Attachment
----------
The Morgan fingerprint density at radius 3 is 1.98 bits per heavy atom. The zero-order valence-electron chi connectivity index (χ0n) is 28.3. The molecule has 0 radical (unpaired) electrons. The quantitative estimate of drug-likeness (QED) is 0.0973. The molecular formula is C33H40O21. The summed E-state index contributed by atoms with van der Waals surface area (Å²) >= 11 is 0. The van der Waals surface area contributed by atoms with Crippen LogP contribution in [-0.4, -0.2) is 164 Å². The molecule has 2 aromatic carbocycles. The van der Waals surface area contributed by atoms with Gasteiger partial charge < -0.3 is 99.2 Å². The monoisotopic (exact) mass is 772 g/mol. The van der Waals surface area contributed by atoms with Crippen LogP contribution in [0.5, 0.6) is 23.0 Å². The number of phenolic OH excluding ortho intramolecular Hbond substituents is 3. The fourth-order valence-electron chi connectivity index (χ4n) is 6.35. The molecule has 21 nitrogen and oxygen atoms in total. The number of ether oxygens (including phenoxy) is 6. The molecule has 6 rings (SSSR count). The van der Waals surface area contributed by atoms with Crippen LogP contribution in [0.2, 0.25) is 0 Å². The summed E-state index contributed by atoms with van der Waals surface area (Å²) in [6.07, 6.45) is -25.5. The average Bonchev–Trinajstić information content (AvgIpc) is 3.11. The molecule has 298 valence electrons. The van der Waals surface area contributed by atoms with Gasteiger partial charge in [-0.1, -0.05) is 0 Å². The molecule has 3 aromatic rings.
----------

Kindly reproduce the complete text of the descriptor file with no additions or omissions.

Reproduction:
The Morgan fingerprint density at radius 3 is 1.98 bits per heavy atom. The zero-order valence-electron chi connectivity index (χ0n) is 28.3. The molecule has 0 radical (unpaired) electrons. The quantitative estimate of drug-likeness (QED) is 0.0973. The molecular formula is C33H40O21. The summed E-state index contributed by atoms with van der Waals surface area (Å²) >= 11 is 0. The van der Waals surface area contributed by atoms with Crippen LogP contribution in [-0.4, -0.2) is 164 Å². The molecule has 2 aromatic carbocycles. The van der Waals surface area contributed by atoms with Gasteiger partial charge < -0.3 is 99.2 Å². The monoisotopic (exact) mass is 772 g/mol. The van der Waals surface area contributed by atoms with Crippen LogP contribution in [0.5, 0.6) is 23.0 Å². The number of phenolic OH excluding ortho intramolecular Hbond substituents is 3. The fourth-order valence-electron chi connectivity index (χ4n) is 6.35. The molecule has 21 nitrogen and oxygen atoms in total. The number of ether oxygens (including phenoxy) is 6. The molecule has 6 rings (SSSR count). The van der Waals surface area contributed by atoms with Crippen LogP contribution in [0.2, 0.25) is 0 Å². The summed E-state index contributed by atoms with van der Waals surface area (Å²) in [6.07, 6.45) is -25.5. The average Bonchev–Trinajstić information content (AvgIpc) is 3.11. The molecule has 298 valence electrons. The van der Waals surface area contributed by atoms with Gasteiger partial charge in [-0.1, -0.05) is 0 Å². The molecule has 3 aromatic rings.